• Zach Youngs

Movie Review: Knives Out

Knives Out is a murder mystery in which the patriarch of a family is found dead from an apparent suicide after the night of his 85th birthday party. A detective is called in to investigate the death as there is more than a reasonable doubt that the suicide is actually a murder. Everyone of the family who was at the party is a suspect. All of them have motive to want the old man's fortune for themselves. The film stars Ana de Armas, Daniel Craig, LaKeith Stanfield, Chris Evans, Jamie Lee Curtis, Michael Shannon, Don Johnson, Toni Collette, Katherine Langford, and Christopher Plummer. It is written and directed by Rian Johnson.

I feel I need to see this film nine or ten more times. Not to piece everything together because it is brilliantly summed up with nary a hole, but because I want to see it that many more times to bask in its brilliance. From plot, to acting, to story, stem to stern, top to bottom, Knives Out is a brilliant film that neither holds our hand or expects too much of us. It picks us up when we may have missed something and nudges us when there's something we should see. And there is a lot to see.

The screen is packed with clues, tips of the hat, nods and just utterly gorgeous scenery. This is all thanks to the stellar work by the production design team of David Crank the production designer, Jeremy Woodward the art director and David Schlesinger the set decorator. These men built a world and built a world not only for the characters to inhabit, but for us to parse clues. They turned an eccentric mansion into a funhouse and a visual feast. I wish it was a place I could go because I want to see everything in every room. They make the house its own character.

Every murder mystery has a house with secrets and the house here is no exception. Its decorations, its grounds and its passageways all tie into some work or another of Harlan Thrombey, played with wily aplomb by Christopher Plummer. We're drawn into the world of the mysteries by the super fan that is Trooper Wagner, played by the wonderful Noah Segan, who in himself is an Easter Egg. Segan is a consistent Johnson player going back to the director's feature debut, Brick. This world is packed with incredible references. Johnson isn't just playing the game in front of us. Just like Thrombey he leaves clues of his own works and his own favorite things into the DNA of this wholly original story he's playing out for us.

You'll notice I'm tiptoeing around the biggest and most wonderful special effect of all and not mentioning details of the plot. The film, and you, deserve for that to be a surprise. Johnson's script pops and sizzles with energy. It has humor both slapstick and dark and the trademark wit of an incredible mind. Though, it's not only the script that moves, but Johnson's prowess as a director that's also on full display. There is this brilliant bit in the middle. Throughout we've seen everything on a stationary camera, but as this character feels the chaos of the situation and the burden of the truth crumble around them (I'm using the neutral pronouns so you don't see it coming), the camera is yanked from its perch and enters a steadicam shot to make the scene as chaotic as the character feels. I know I'm using this a lot, but the scene is brilliant like all of the film, which wouldn't be half as brilliant if it weren't for the stellar performances within led by Ana de Armas.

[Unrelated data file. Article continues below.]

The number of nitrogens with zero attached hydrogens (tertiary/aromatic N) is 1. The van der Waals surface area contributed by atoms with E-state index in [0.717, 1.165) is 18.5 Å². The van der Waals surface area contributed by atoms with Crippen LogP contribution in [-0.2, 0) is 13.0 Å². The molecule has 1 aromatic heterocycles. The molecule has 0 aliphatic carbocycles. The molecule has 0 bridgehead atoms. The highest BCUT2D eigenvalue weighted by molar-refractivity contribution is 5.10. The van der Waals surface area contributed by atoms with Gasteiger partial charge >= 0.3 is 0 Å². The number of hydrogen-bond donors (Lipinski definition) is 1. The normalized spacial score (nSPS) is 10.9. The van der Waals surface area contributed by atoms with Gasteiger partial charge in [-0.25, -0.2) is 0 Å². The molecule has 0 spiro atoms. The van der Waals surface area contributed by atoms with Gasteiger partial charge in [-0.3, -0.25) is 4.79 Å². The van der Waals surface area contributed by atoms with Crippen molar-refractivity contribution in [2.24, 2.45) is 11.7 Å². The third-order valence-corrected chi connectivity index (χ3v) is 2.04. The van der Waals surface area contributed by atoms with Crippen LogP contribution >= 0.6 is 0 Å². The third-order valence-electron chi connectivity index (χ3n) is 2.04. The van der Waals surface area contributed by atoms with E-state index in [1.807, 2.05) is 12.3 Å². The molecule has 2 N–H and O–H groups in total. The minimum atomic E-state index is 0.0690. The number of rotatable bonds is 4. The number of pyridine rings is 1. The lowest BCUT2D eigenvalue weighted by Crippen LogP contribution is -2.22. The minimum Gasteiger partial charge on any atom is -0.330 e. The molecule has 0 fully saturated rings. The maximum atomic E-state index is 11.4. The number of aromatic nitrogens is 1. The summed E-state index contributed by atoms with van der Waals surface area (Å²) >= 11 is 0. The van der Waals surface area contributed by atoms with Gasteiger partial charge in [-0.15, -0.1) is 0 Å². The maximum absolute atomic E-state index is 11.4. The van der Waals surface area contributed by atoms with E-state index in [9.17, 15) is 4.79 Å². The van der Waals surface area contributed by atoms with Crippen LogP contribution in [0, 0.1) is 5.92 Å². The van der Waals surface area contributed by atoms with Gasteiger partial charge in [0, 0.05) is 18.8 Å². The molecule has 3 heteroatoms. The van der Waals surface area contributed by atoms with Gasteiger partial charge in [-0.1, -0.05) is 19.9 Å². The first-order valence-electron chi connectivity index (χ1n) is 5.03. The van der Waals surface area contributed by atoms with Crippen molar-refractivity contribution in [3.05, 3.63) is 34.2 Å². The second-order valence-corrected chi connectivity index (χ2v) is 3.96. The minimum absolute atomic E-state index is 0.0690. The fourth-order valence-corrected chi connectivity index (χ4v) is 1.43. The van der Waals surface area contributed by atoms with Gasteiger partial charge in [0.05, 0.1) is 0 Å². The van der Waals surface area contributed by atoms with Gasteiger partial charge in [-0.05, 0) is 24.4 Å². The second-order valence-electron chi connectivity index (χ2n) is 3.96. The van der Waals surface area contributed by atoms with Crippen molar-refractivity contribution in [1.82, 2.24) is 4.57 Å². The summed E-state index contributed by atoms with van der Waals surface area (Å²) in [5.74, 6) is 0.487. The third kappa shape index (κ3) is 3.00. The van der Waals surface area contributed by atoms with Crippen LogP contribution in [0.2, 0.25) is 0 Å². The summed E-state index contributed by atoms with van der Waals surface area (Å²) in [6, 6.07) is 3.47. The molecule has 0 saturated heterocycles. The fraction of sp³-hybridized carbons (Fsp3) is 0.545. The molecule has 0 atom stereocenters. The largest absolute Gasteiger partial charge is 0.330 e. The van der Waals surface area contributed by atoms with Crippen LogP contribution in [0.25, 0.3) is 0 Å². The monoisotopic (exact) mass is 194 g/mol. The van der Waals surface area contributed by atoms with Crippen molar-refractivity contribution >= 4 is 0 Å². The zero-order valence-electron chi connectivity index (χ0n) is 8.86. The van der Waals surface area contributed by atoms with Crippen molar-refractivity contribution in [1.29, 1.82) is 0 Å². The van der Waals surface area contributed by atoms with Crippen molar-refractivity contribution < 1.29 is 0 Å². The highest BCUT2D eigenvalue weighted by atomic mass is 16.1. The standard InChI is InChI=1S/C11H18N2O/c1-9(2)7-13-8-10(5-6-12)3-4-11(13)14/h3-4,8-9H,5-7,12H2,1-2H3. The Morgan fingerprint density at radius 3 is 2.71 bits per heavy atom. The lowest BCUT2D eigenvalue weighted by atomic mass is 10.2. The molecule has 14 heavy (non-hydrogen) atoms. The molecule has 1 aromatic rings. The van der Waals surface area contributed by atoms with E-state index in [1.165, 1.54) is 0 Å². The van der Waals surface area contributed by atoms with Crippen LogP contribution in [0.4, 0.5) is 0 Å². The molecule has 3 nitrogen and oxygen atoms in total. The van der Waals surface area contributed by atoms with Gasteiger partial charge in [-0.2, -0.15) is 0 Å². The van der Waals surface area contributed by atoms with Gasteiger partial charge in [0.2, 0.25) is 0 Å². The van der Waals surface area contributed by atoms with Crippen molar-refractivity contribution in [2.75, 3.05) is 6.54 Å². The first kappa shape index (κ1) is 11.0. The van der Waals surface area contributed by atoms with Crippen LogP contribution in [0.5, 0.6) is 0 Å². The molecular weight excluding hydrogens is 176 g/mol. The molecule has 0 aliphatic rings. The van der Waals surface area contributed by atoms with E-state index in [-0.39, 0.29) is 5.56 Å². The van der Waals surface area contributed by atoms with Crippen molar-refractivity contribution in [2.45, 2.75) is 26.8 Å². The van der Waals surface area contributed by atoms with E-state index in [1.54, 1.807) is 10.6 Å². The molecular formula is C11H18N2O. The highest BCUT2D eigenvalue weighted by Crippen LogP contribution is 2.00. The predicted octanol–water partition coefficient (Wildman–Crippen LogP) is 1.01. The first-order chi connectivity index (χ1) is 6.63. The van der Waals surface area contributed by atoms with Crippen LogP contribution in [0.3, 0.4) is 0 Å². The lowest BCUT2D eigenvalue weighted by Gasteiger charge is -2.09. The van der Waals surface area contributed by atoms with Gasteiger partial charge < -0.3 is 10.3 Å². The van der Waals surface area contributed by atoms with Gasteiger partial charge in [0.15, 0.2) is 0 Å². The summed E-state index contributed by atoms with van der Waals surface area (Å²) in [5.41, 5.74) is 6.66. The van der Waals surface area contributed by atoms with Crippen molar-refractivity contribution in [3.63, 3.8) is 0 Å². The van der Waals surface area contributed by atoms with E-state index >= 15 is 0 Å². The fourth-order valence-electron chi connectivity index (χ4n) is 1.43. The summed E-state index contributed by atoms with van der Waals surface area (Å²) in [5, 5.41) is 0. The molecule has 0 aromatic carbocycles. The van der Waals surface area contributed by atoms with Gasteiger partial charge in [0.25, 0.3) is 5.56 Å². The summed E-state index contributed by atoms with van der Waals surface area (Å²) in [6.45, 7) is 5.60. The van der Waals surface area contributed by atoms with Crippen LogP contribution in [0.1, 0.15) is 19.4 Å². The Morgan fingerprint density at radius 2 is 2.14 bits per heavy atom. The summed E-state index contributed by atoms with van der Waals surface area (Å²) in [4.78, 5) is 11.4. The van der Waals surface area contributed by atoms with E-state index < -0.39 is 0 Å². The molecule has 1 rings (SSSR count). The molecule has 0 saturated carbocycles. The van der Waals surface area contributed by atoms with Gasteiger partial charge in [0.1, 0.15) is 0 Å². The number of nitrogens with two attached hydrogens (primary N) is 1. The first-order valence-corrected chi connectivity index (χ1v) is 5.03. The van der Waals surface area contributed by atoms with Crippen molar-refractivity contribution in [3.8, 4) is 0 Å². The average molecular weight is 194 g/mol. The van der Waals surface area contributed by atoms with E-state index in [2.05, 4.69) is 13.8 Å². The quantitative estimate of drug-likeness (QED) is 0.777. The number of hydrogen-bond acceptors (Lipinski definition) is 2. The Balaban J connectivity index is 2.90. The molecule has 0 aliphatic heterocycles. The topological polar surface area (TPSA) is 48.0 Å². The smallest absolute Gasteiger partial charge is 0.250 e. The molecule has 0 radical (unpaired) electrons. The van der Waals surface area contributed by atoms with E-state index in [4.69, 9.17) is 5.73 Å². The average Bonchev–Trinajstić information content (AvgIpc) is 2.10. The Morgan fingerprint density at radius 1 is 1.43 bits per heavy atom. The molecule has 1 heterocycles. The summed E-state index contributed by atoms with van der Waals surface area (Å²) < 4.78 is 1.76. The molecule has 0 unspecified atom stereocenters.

It's a crime that films have to be marketed to us with names we recognize because the marketing campaign for Knives Out gives short shrift to the uncanny and indelible performance of Ana de Armas who is the true lead of the film. De Armas brings an incredible depth and warmth to the character of Marta. She unlike the other characters has real stakes to contend with and dire realizations to grapple with throughout the film. While the others chew the scenery, de Armas brings us back down to Earth as she attempts to stay one step ahead of them and us. She is the star and she deserves this spotlight.

Go see Knives Out, it has laughs, incredible performances, twists you can predict that cover for the twists you will never see coming, and yeah, dismiss my word choice if you will, but I'm going to use it again here, go because this film is brilliant. Knives Out opens wide on November 27th.

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